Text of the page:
Vintage MicroMosaic Gold Brooch Italy Antique Pin Estate Sale Find Glass Flowers

Vintage MicroMosaic Gold Brooch Italy Antique Pin Estate Sale Find Glass Flowers

$28.88


End Date: Friday Jun-22-2018 23:50:29 PDT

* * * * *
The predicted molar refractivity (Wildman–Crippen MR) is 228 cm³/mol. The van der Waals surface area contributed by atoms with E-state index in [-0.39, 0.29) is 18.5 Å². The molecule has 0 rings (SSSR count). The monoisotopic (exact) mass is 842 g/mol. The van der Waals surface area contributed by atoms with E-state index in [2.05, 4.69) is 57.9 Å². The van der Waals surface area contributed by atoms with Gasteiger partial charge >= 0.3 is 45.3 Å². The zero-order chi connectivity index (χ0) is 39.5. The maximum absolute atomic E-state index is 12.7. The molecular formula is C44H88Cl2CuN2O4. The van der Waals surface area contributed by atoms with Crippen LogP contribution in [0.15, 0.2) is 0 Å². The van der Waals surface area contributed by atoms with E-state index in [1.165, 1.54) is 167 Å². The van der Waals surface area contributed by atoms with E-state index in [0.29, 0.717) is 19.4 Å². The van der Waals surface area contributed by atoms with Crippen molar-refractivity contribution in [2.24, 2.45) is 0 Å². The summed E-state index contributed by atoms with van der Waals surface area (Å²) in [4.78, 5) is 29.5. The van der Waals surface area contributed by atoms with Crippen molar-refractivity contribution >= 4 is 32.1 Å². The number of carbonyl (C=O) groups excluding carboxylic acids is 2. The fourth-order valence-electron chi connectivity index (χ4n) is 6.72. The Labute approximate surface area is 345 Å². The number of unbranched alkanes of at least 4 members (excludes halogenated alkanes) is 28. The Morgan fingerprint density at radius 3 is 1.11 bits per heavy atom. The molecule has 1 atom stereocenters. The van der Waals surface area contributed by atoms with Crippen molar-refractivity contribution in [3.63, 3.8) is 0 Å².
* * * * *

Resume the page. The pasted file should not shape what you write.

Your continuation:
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eBay  I am selling this super cool Micro Mosaic Brooch made gold metal and teeny tiny pieces of colored glass to make the shape and design of flowers, these are truly amazing works of art.! And it is really pretty. These are all made in Italy. I got this at an estate sale, and the nature of estate sales are such that you often never really know the source of the items that you are buying, you have to do a lot of guessing as to the age, and where it comes from, so I am just assuming that this was an antique die cast from perhaps around 1940's or 50's or so, I am not sure though.  It is really cute and nice, and I can not find anything like it for sale anywhere, so I hope it finds a good home out there. If you have any questions, do not hesitate to ask. Thank you for looking at my listing. MicromosaicFrom Wikipedia, the free encyclopediaMicromosaic brooch set in black glass, c. 1875, of the PantheonByzantine mosaic icon, 45 cm high, 13th century.Micromosaics (or micro mosaics, micro-mosaics) are a special form of mosaic that uses unusually small mosaic pieces (tesserae) of glass, or in later Italian pieces an enamel-like material, to make small figurative images.[1] Surviving ancient Roman mosaics include some very finely worked panels using very small tesserae, especially from Pompeii, but only from Byzantine art are there mosaic icons in micromosaic with tesserae as small as the best from the Modern period. Byzantine examples, which are very rare, were religious icons. The best known shows the Twelve Great Feasts of the Greek Orthodox Church and is in the Bargello in Florence. Another is in Rome and was crucial in developing the iconography of the Man of Sorrows in the West.Contents1 History2 Micromosaic jewelry3 Notes4 Further reading5 External linksHistoryFrom the Renaissance they began to be made in Italy, reaching the height of their popularity in the mid 19th century, when Rome was the centre of production; there was a Vatican Mosaic Studio from 1576, set up to create mosaic replicas of the altarpieces in St Peter's Basilica, which were being damaged by the humid conditions of the vast and crowded interior. They were popular purchases by visitors on the Grand Tour, easily portable, and often taken home to set into an object there. Typical scenes were landscapes of Roman views, rarely of any artistic originality, and the micromosaics were small panels used to inset into furniture or onto snuffboxes and similar objects, or for jewellery.[2] Religious subjects were copied from paintings.[3] The very smallest mosaic pieces come from works from the period between the late 18th century and the end of the 19th. Fortunato Pio Castellani (1794–1865) expanded the range of subjects in his work in the "archeological style", copying Roman and Early Christian wall-mosaics.[4] It was even imitated by porcelain painters, who painted faint lines across their work to suggest the edges of tesserae.[5] Butterfly scales and Diatoms were also used to create tesserae, Henry Dalton (1829-1911) of Bury St Edmunds being a well known practitioner. [6]A distinctive feature of micromosaics is that the tesserae are usually oblong rather than square.[7] The best work can achieve 3,000 to 5,000 tesserae per square inch. The best collections are in the Hermitage Museum and the Gilbert Collection in London. Asia has produced a number of contemporary examples using modern precision machinery to produce the diminutive elements.Micromosaic jewelryWearing micromosaic jewelry became popular during the Grand Tour period (17th - 19th Century). Members of rich European families would travel around Europe, taking in the sights and cultures of different countries. Italy was a very popular tourist spot as it had a long and prestigious history in arts and culture - a favourite subject in aristocratic circles. It was also a famous glass producer, and canny Italian craftsmen quickly turned their glass making skills to making stunning miniature micromosaic pictures for their rich visitors.[citation needed]Mosaic work jewellery of this period usually depicted famous Italian landmarks such as the Colosseum and St. Peter's Basilica, though occasionally Roman mythology was a subject too. The richest tourists would commission their own mosaics, with animals and famous works of art being favourite subjects. The small size of the micromosaic was appealing; micro mosaics could be worn on the Grand Tourists continuing journey, or sent back home to loved ones as a kind of fore-runner to modern postcards.[citation needed]NotesAs the other notes show, "micromosaic" is used by the British Museum and Metropolitan Museum of Art, as well as the leading authorities Jeanette Hanisee Gabriel & Diana Scarisbrick.M., Chantal (5 May 2015). "Discover the World of Micro Mosaics". Mozaico. Retrieved 5 July 2015.Diana Scarisbrick, Takayuki Tōyama. Historic rings: four thousand years of craftsmanship, Kodansha International, 2004, ISBN 4-7700-2540-8, ISBN 978-4-7700-2540-1. Google booksBritish Museum Micromosaic brooch with the Lamb of God, made by the firm of Castellani, c. 1860MMA See 4th para of "Themes""COLLECTIONS AND EXHIBITIONS". The Museum Of Jurassic Technology. Retrieved 17 April 2014.Gabriel, Jeanette Hanisee (2015). "What Are Micromosaics". Micro-Mosaic.com. Retrieved 5 July 2015.Wikimedia Commons has media related to Micro mosaic.Further readingJeanette Hanisee Gabriel, The Gilbert Collection - Micromosaics, Phillip Wilson, London 2000, ISBN 0-85667-511-3 [1]Edmund C. Ryder, Micromosaic Icons of the Late Byzantine Period, New York University Dissertation, 2007.BroochFrom Wikipedia, the free encyclopediaDetail of the Irish pseudo-penannular Londesborough Brooch, British MuseumA brooch /ˈbroʊtʃ/ is a decorative jewellery item designed to be attached to garments, often to hold them closed. It is usually made of metal, often silver or gold but sometimes bronze or some other material. Brooches are frequently decorated with enamel or with gemstones and may be solely for ornament (as in the stomacher) or sometimes serve a practical function as a fastening, perhaps for a cloak.The earliest known brooches are from the Bronze Age. As fashions in brooches changed rather quickly, they are important chronological indicators. Many sorts of European brooches found in archaeology are usually referred to by the Latin term fibula.Contents1 Fibula2 Celtic brooches3 Hair and portrait brooches4 Gallery5 Notes6 References7 External linksFibulaMain article: Fibula (brooch)Braganza Brooch, Hellenistic art, 250-200 BC, British MuseumThe fibula (plural fibulae) is an ornamental clasp used by Romans, Greeks, Germanic peoples and also by Celts and migratory tribes in Europe from the Early Bronze Age. They may have replaced fibulae made of more perishable Neolithic materials, such as bone to as late as 800 AD.[citation needed] Fibulae are useful type-objects: carefully catalogued local typologies, dating and distribution of fibulae can help date finds where neither numismatic nor ceramic materials provide a secure date. Fibulae were shaped somewhat like a large safety pin and were used to hold clothing together. They came in many varieties and held prominent significance for the identity of the wearer, indicating ethnicity (until local costume became Romanized) and class. Elaborately designed fibulae were an important part of Late Antique dress, and simpler ones were part of Roman military equipment.The same types of fibulae can often be found on either side of the Roman limites, both among "Roman" and "barbarian" populations. The cultural interplay of elite objects designed to show status can be quite complex. For example, Lawrence Nees, Early Medieval Art[1] notes fibulae depicted in ivory diptychs of Stilicho and his entourage:Disk pin with woman giving birth, flanked by antelopes from Luristan bronze.The type of fibula worn by Stilicho and his son, and by Turcius Secundus, occurs also among metal works of art commonly termed barbarian, as new Germanic figures usurped the symbols of imperial authority. It is likely that this type originated among Celtic groups and came to be adopted as an exotic fashion by Roman aristocrats, becoming 'naturalized' as an important Roman emblem, and then exported.Ancient fibulae are prized items for collectors since they are well preserved in many cases and are not difficult to obtain; divorced from their cultural context, they still present a variety of shapes and decoration.Celtic broochesA hair brooch from the 19th century, in the collection of The Children's Museum of IndianapolisA distinct tradition of penannular brooches and the related pseudo-penannular types developed in Early Medieval Ireland and Scotland, producing some of the most elaborately decorated brooches ever made, including the Tara Brooch.Hair and portrait broochesFrom the eighteenth century through the Victorian era it was fashionable to incorporate hair and portraiture into a brooch.[2] The practice began as an expression of mourning, then expanded to keepsakes of loved ones who were living.[2] Human hair was encased within the brooch or braided and woven into a band to which clasps were affixed.[2] It was not uncommon for miniature brooch portraits to incorporate ground human hair as pigment.[2] Two sided swivel brooches would display a portrait on one side and a lock of hair on the other; the latter could be crafted with semiprecious stones to resemble a bouquet.[2]Painting with FireFrom Wikipedia, the free encyclopediaPainting with Fire (PWF) is the name given to an immersion process for creating torch fired enamel jewelry. This process is the focal point of torch fired enamel jewelry workshops taught by Barbara A. Lewis, written about in her book, and discussed in Belle Armoire Jewelry,[1][2][3] Handcrafted Jewelry,[4] Bead Trends,[5] Stringing[6] and Bead Unique.[7]Contents1 Traditional Enameling Methods2 The Painting with Fire Process3 The PWF process with iron and sterling silver4 References5 External linksTraditional Enameling MethodsHistorically, enameling is the application of glass-on-metal (See vitreous enamel). Traditional enameling methods, such as Cloisonné and Grisaille, require expensive kilns and often years of training and experience.The Painting with Fire ProcessThe torch firing of enamel, a process that requires a fuel source such as propane or map gas, is inexpensive and accessible to the jewelry artist who has neither the time nor the financial resources to create a traditional enamel studio.The predominant process for producing torch fired enamel jewelry involves placing a cold and pre-washed metal piece (typically copper) on a tripod, heating the piece with a hand-held gas-fueled torch and sifting enamel onto the heated metal. This method, while less expensive than kiln-fired enameling, can be slow and pose significant safety concerns.More than 40 years ago, Joseph Spencer of Safety Harbor, Florida, pioneered Multi-Torch Fired Enameling[8] Barbara Lewis, a long-time ceramic artist and student of Spencer, has applied Spencer’s process to develop the Painting with Fire (PWF) Immersion Process.Unlike the usual tripod-based torch firing methods, the PWF Immersion Process uses a mounted, inexpensive stationary torch and heating the unwashed cold metal in the flame using a welding tig rod (stainless steel mandrel). The heated metal is then immersed directly into the powdered enamel (Thompson Enamel 80 mesh opaque or transparent), then reheating and repeating the immersion process three times – a total of no more than 60–90 seconds per piece. Using Lewis’ patent pending Bead Pulling Station,[9] the thrice-coated enamel bead is then gently pulled from the mandrel and allowed to fall into a simple bread pan filled with garden vermiculite.The PWF process with iron and sterling silverOther kiln and torch firing processes for producing enamel jewelry have typically been limited to pure copper or expensive fine silver. These other methods can be used to enamel sterling silver, but only after completing the laborious process of depletion gilding. With the PWF method, if using transparent enamels in cool colors (blue or green), there is no requirement to heat and dip the oxidized silver into pickling acid. The immersion method involves the same three-times heating and immersion of the sterling piece, attached to the stainless steel mandrel, and coating with transparent enamel.Lewis’ PWF method also pioneered the enameling of lightweight iron filigree beads. The PWF immersion method allows for artistic variations using multiple combinations of opaque and transparent enamels or reducing the oxygen to create smoky hazes. These variations and other applications of the PWF method are discussed in a "ning" network.[10] The PWF immersion method is the subject of Torch Fired Enamel Jewelry – A Workshop in Painting with Fire.[11]Vitreous enamelFrom Wikipedia, the free encyclopediaThis article needs additional citations for verification. Please help improve this article by adding citations to reliable sources. Unsourced material may be challenged and removed. (April 2010)Cloisonné enamel plaque, Byzantine Empire, ca. 1100Detail of painted enamel dish, Limoges, mid-16th century, attributed to Jean de Court, Waddesdon BequestThe murder of Thomas Becket, detail from a reliquary in champlevé enamel, LimogesVitreous enamel, also called porcelain enamel, is a material made by fusing powdered glass to a substrate by firing, usually between 750 and 850 °C (1,380 and 1,560 °F). The powder melts, flows, and then hardens to a smooth, durable vitreous coating on metal, or on glass or ceramics.The term "enamel" is most often restricted to work on metal, which is the subject of this article. Enameled glass is also called "painted". Fired enamelware is an integrated layered composite of glass and metal.The word enamel comes from the Old High German word smelzan (to smelt) via the Old French esmail,[1] or from a Latin word smaltum, first found in a 9th-century life of Leo IV.[2] Used as a noun, "an enamel" is usually a small decorative object coated with enamel.Enameling is an old and widely adopted technology, for most of its history mainly used in jewelry and decorative art.Since the 19th century the term applies also to industrial materials and many metal consumer objects, such as some cooking vessels, dishwashers, laundry machines, sinks, and tubs. ("Enamelled" and "enamelling" are the preferred spellings in British English, while "enameled" and "enameling" are preferred in American English.)Contents1 History2 Properties3 Techniques of artistic enameling4 Industrial enamel application5 Building cladding6 Gallery7 See also8 Notes9 References10 Further reading11 External linksHistoryChinese cloisonné enamel wine pot, 18th centuryAncient Persians used this method for coloring and ornamenting the surface of metals by fusing over it brilliant colors that are decorated in an intricate design and called it Meenakari.Mina is the feminine form of Minoo in Persian, meaning heaven. Mina refers to the Azure color of heaven. The Iranian craftsmen of Sasanian Empire era invented this art and Mongols spread it to India and other countries.[3] The ancient Egyptians applied enamels to stone objects, pottery, and sometimes jewelry, though to the last less often than in other ancient Middle Eastern cultures.The ancient Greeks, Celts, Georgians, and Chinese also used enamel on metal objects.[4]Enamel was also used to decorate glass vessels during the Roman period, and there is evidence of this as early as the late Republican and early Imperial periods in the Levant, Egypt, Britain and around the Black Sea.[5] Enamel powder could be produced in two ways, either by powdering colored glass, or by mixing colorless glass powder with pigments such as a metallic oxide.[6]Designs were either painted freehand or over the top of outline incisions, and the technique probably originated in metalworking.[5] Once painted, enameled glass vessels needed to be fired at a temperature high enough to melt the applied powder, but low enough that the vessel itself was not melted.Production is thought to have come to a peak in the Claudian period and persisted for some three hundred years,[5] though archaeological evidence for this technique is limited to some forty vessels or vessel fragments.[5] French tourist, Jean Chardin, who toured Iran during the Safavid rule, made a reference to an enamel work of Isfahan, which comprised a pattern of birds and animals on a floral background in light blue, green, yellow and red. Gold has been used traditionally for Meenakari Jewellery as it holds the enamel better, lasts longer and its luster brings out the colors of the enamels.Silver, a later introduction, is used for artifacts like boxes, bowls, spoons, and art pieces while Copper which is used for handicraft products were introduced only after the Gold Control Act, which compelled the Meenakars to look for a material other than gold, was enforced in India.[3]Initially, the work of Meenakari often went unnoticed as this art was traditionally used as a backing for the famous kundan or stone-studded jewellery. This also allowed the wearer to reverse the jewelry as also promised a special joy in the secret of the hidden design.[7]In European art history, enamel was at its most important in the Middle Ages, beginning with the Late Romans and then the Byzantines, who began to use cloisonné enamel in imitation of cloisonné inlays of precious stones. This style was widely adopted by the "barbarian" peoples of Migration Period northern Europe. The Byzantines then began to use cloisonné more freely to create images; this was also copied in Western Europe. The champlevé technique was considerably easier and very widely practiced in the Romanesque period. In Gothic art the finest work is in basse-taille and ronde-bosse techniques, but cheaper champlevé works continued to be produced in large numbers for a wider market.From either Byzantium or the Islamic world, the cloisonné technique reached China in the 13-14th centuries. The first written reference to cloisonné is in a book from 1388, where it is called "Dashi ('Muslim') ware".[8] No Chinese pieces that are clearly from the 14th century are known; the earliest datable pieces are from the reign of the Xuande Emperor (1425–35), which, since they show a full use of Chinese styles, suggest considerable experience in the technique.Cloisonné remained very popular in China until the 19th century and is still produced today. The most elaborate and most highly valued Chinese pieces are from the early Ming Dynasty, especially the reigns of the Xuande Emperor and Jingtai Emperor (1450–57), although 19th century or modern pieces are far more common.[9] Starting from the mid-19th century, the Japanese also produced large quantities of very high technical quality.[10]Grey clouds, typical enamel cooking gear from the Dutch DRU factory, popular in the 1950sMore recently, the bright, jewel-like colors have made enamel a favored choice for jewelry designers, including the Art Nouveau jewelers, for designers of bibelots such as the eggs of Peter Carl Fabergé and the enameled copper boxes of the Battersea enamellers, and for artists such as George Stubbs and other painters of portrait miniatures.A resurgence in enamel-based art took place near the end of the 20th century in the Soviet Union, led by artists like Alexei Maximov and Leonid Efros. In Australia, abstract artist Bernard Hesling brought the style into prominence with his variously sized steel plates.[11]Enamel was first applied commercially to sheet iron and steel in Austria and Germany in about 1850.[12] Industrialization increased as the purity of raw materials increased and costs decreased. The wet application process started with the discovery of the use of clay to suspend frit in water. Developments that followed during the 20th century include enameling-grade steel, cleaned-only surface preparation, automation, and ongoing improvements in efficiency, performance, and quality.[13]PropertiesVitreous enamel can be applied to most metals. Most modern industrial enamel is applied to steel in which the carbon content is controlled to prevent unwanted reactions at the firing temperatures. Enamel can also be applied to copper, aluminium,[14] stainless steel,[15] cast iron or hot rolled steel,[16] as well as to gold and silver.Vitreous enamel has many excellent properties: it is smooth, hard, chemically resistant, durable, scratch resistant (5-6 on the Mohs scale), has long-lasting color fastness, is easy to clean, and cannot burn. Enamel is glass, not paint, so it does not fade under ultraviolet light.[17] A disadvantage of enamel is a tendency to crack or shatter when the substrate is stressed or bent, but modern enamels are relatively chip- and impact-resistant because of good thickness control and thermal expansions well-matched to the metal. The Buick automobile company was founded by David Dunbar Buick with wealth earned by his development of improved enameling processes, circa 1887, for sheet steel and cast iron. Such enameled ferrous material had, and still has, many applications: early 20th century and some modern advertising signs, interior oven walls, cooking pots, housing and interior walls of major kitchen appliances, housing and drums of clothes washers and dryers, sinks and cast iron bathtubs, farm storage silos, and processing equipment such as chemical reactors and pharmaceutical process tanks. Structures such as filling stations, bus stations and Lustron Houses had walls, ceilings and structural elements made of enameled steel. One of the most widespread modern uses of enamel is in the production of quality chalk-boards and marker-boards (typically called 'blackboards' or 'whiteboards') where the resistance of enamel to wear and chemicals ensures that 'ghosting', or unerasable marks, do not occur, as happens with polymer boards. Since standard enameling steel is magnetically attractive, it may also be used for magnet boards. Some new developments in the last ten years include enamel/non-stick hybrid coatings, sol-gel functional top-coats for enamels, enamels with a metallic appearance, and new easy-to-clean enamels.[18]The key ingredient of vitreous enamel is a highly friable form of glass called frit. Frit is typically an alkali borosilicate chemical with a thermal expansion and glass temperature suitable for coating steel. Raw materials are smelted together between 2,100 and 2,650 °F (1,150 and 1,450 °C) into a liquid glass that is directed out of the furnace and thermal shocked with either water or steel rollers into frit.[19]Color in enamel is obtained by the addition of various minerals, often metal oxides cobalt, praseodymium, iron, or neodymium. The latter creates delicate shades ranging from pure violet through wine-red and warm gray. Enamel can be transparent, opaque or opalescent (translucent), which is a variety that gains a milky opacity with longer firing. Different enamel colors cannot be mixed to make a new color, in the manner of paint.There are three main types of frit, usually applied in sequence. A ground coat is applied first; it usually contains smelted-in transition metal oxides such as cobalt, nickel, copper, manganese, and iron that facilitate adhesion to steel. Next, clear and semi-opaque frits that contain material for producing colors are applied. Finally, a titanium white cover coat frit, supersaturated with titanium dioxide, creating a bright white color during firing, is applied as the exterior coat.[citation needed]After smelting, the frit needs to be processed into one of the three main forms of enamel coating material. First, wet process enamel slip (or slurry) is a high solids loading product achieved by grinding the frit with clay and other viscosity-controlling electrolytes. Second, ready-to-use (RTU) is a cake-mix form of the wet process slurry that is ground dry and can be reconstituted by mixing with water at high shear. Finally, electrostatic powder that can be applied as a powder coating is produced by milling frit with a trace level of proprietary additives. The frit may also be ground as a powder or into a paste for jewelry or silk-screening applications.